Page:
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I see places like Steam dropping support for South Africa. If I lose my Steam library I swear there will be hell to pay.
Actually its very easy to get high degrees of compliance with minimal cost and effort and if SARS has things properly in place. It boils down to getting services that are charged for abroad to fill out the additional paper work to claim back various taxes from the exporting country and paying over money to SARS.
Microsoft, Google and Apple are already fully on board - it simply makes more sense for them to comply than not to.
At the moment we buy Microsoft download products through Ireland because of its export friendly position within the EU but IFAIK we are actually paying 17% VAT. Now if compliance makes setting up shop in some form here and using a 14% VAT base which serves the region its a big win.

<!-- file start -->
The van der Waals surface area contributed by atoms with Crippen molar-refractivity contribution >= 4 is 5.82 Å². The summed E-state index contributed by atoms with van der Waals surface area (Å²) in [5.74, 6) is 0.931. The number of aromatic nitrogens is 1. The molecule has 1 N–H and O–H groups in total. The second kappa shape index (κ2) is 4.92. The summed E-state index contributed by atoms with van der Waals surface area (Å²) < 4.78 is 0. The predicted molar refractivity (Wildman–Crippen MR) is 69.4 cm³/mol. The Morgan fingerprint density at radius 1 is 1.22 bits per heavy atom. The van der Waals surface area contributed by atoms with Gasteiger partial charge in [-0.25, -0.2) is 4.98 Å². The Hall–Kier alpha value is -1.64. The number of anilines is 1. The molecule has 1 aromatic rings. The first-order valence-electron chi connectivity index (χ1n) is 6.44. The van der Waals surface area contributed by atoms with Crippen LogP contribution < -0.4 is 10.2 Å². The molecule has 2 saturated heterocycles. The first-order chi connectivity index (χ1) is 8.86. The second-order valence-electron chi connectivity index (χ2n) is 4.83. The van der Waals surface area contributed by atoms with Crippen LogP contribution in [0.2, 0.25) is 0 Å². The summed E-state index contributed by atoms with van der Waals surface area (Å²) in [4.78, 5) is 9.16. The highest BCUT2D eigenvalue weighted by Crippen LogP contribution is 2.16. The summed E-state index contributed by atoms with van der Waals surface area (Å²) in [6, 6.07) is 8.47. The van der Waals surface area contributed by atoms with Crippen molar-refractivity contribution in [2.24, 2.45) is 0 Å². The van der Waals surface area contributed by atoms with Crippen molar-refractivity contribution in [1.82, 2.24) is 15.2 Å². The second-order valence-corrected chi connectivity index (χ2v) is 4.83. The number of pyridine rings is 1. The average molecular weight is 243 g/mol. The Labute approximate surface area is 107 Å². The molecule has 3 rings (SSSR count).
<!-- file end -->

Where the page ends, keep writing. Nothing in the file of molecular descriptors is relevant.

This sort of thing is already done on high value service contracts in legal, financial and management service industries. And in fact VAT arbitrage is something which some firms really do use for tax exporting
What is going to be an issue is if SARS starts to be bullies on little businesses and adopting an attitude of making the purchaser rather than the vendor liable civil and criminally. There is a potential problem in the importing of digital goods and services that when you import goods privately we can quite easily implement thresholds and have a "nothing to declare" issue at our airports with a change of responsibility for VAT moving from the vendor to the person bringing the goods in.
Interestingly SARS and thedti have completely different attitudes towards imports and take a look at the Business Licensing Bill to get a wiff of the protectionist alternatives.
depending on how it is implemented it could mean some services will be cheaper (paying a lower VAT rate) but in most cases means the SA government takes more of your money
the problem is if they go into a coercion cycle to extract this money. I need to have a really good look at the proposed regulations but my fear is with thedti rather than SARS (as is usually the case)